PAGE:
The Anatomy of a Sewing Machine

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Hey, you!

It is time to get very friendly with your sewing machine–your new best friend forever (BFF).

And since she is going to be your BFF, of course, you want to know everything about her, right?! After all, isn’t that what best friends do?!

By the end of this article, you will know the parts of your sewing machine and their functions.

Please don’t submit to overwhelm. Because after a week or so of dedicated together time with your sewing machine, you will know it as well as you do the back of your hand. I promise you…

Now, let’s get close and friendly with our sewing machine, the most important sewing tool in our arsenal for dreaming, sewing, and flaunting insanely pretty dresses…

NOTE: If you’re ready to begin this journey and would like to buy my recommended tools and supplies, please click HERE!

The Anatomy of a Sewing Machine

While every sewing machine brand and model has its own personality, these are the parts they all have in common.

But before we begin, get your owner’s manual out so that you can follow along.

Now, that you’ve got your owner’s manual, let’s begin at the top…

Top View of a Sewing Machine

top view of the janome dc2014 sewing machine

Bobbin Winding Thread Guide (1)

The bobbin winding thread guide guides the thread between the spool thread and the bobbin winder.

And, do you also see the very helpful diagram on how to wind a bobbin and thread your sewing machine?! Yes, many machines will include these helpful diagrams. Sweet!

Bobbin Winding Shaft (2)

This is where you place your EMPTY bobbin so that you can fill it with high-quality thread. It is located to the right of the bobbin winding thread guide.

Bobbin Winder Stopper (3)

When you are ready to wind your bobbin, simply press the bobbin winding spindle towards the stopper. This will engage the bobbin winding system, allowing the machine to wind a bobbin.

Horizontal Spool Pin & Spool Cap (4a) + Hole for Additional Spool Pin (4b)

This where your needle (or spool) thread sits when you are sewing or winding a bobbin.

Spool pins can be horizontal or vertical.  Every machine has at least one. If you’re lucky, your machine will have two.

I’m lucky a vertical seamstress. My Janome DC2014 has a horizontal spool pin and a hole for an additional, vertical spool pin.

Keep in my that a horizontal spool pin will require a spool cap.

Thread Takeup Lever (5)

This is the metal lever that the needle (or spool) thread passes through. It moves the needle (or spool) thread up and down to form a stitch.

When a stitch is completed, the takeup lever will be in its highest position.

Sew easy tip: To avoid a tangled hot mess down by the needle and throat plate, you need to ALWAYS make sure that your takeup level is in its highest position when you have completed a stitching line. This is the correct way to complete a stitch.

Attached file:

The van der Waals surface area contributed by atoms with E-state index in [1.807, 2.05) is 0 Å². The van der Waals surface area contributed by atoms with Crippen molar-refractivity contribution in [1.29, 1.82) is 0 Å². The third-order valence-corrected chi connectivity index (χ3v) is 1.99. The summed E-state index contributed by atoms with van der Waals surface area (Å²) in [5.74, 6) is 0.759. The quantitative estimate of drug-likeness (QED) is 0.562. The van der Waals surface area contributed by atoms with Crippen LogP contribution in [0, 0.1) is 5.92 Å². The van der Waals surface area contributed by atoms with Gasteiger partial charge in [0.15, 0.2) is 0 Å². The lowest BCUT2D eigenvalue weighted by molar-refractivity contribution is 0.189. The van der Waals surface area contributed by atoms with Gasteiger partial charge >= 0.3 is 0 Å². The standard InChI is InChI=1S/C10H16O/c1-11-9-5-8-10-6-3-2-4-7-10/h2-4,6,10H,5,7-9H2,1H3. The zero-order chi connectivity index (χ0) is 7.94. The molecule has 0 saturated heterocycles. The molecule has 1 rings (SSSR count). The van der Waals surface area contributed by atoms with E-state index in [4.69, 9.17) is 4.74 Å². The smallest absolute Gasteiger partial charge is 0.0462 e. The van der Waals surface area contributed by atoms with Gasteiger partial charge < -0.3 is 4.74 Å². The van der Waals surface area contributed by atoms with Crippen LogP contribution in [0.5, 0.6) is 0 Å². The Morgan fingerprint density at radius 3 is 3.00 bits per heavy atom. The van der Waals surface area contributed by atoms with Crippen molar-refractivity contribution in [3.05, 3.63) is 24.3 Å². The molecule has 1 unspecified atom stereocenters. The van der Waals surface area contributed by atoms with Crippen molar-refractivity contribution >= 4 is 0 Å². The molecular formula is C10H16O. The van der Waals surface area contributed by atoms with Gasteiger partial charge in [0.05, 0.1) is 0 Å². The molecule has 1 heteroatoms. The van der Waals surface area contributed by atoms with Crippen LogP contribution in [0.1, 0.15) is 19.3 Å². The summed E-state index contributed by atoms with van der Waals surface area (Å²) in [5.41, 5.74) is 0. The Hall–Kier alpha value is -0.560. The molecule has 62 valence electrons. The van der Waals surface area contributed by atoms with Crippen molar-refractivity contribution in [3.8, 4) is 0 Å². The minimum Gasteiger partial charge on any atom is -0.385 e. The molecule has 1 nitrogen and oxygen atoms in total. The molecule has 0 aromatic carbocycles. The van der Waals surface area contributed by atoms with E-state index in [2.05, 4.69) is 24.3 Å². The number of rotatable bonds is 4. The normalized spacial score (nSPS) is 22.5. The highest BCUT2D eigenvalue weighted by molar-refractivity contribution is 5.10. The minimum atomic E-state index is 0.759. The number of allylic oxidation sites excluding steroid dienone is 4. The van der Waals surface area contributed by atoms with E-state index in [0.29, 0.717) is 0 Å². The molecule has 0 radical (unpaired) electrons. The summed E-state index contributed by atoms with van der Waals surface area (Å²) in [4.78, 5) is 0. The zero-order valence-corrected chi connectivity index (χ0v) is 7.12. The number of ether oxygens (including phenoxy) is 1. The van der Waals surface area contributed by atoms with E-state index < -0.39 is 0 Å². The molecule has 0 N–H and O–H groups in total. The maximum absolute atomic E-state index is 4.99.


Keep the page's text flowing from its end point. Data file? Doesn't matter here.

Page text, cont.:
Handwheel (aka Flywheel) (6)

See the description below.

Right Side View of a Sewing Machine

OK, now it is time to move on to where most of the action on a sewing machine takes place...

Handwheel (aka Flywheel) (6)

It is a knob located on the right side of the sewing machine. It allows you to raise your sewing machine needle or to take a manual stitch.

On some machines, it is also how you engage the bobbin winder.

Sew easy tip #1: ALWAYS turn the handwheel towards you if you don’t want a tangle of threads. And you don’t!

Sew easy tip #2: That pink label is how I remember what needle is currently taking up residence in my sewing machine. When I took this picture, I was using a universal 80/12.

Power Cord (7)

This is where you plug in your machine to get electrical juice.

Power Button (8)

Once you’ve plugged in your machine, this is the button you press to commence making dreams come true.

Foot Control Pedal

sewing machine foot pedal on a square of nonslip rug pad

This is how you control how fast or how slow you sew a stitching line. It works in much the same way that the gas pedal in a car does. Press it all the away to sprint. Ease up on the foot pedal to slow down.

Left Side View of a Sewing Machine

left side view of a janome dc2014 sewing machine

Thread Cutter (10)

This cutter is not on all machines, but if it is, it is usually located on the left side of your machine. It allows you to quickly cut the threads after stitching a seam by pulling both threads to the back and over the blade.

Rear View of a Sewing Machine

closeup needle area janome dc2014 sewing machine

Presser Foot Lifter (11)

This lever allows you to lift and lower your presser foot.

Needle Clamp Screw (12)

This is the screw you turn to change your sewing machine needle.

Presser Foot Release (13)

This can be a button or a lever on the back of the presser foot holder.

OK, now it is time to move on to where most of the action on a sewing machine takes place…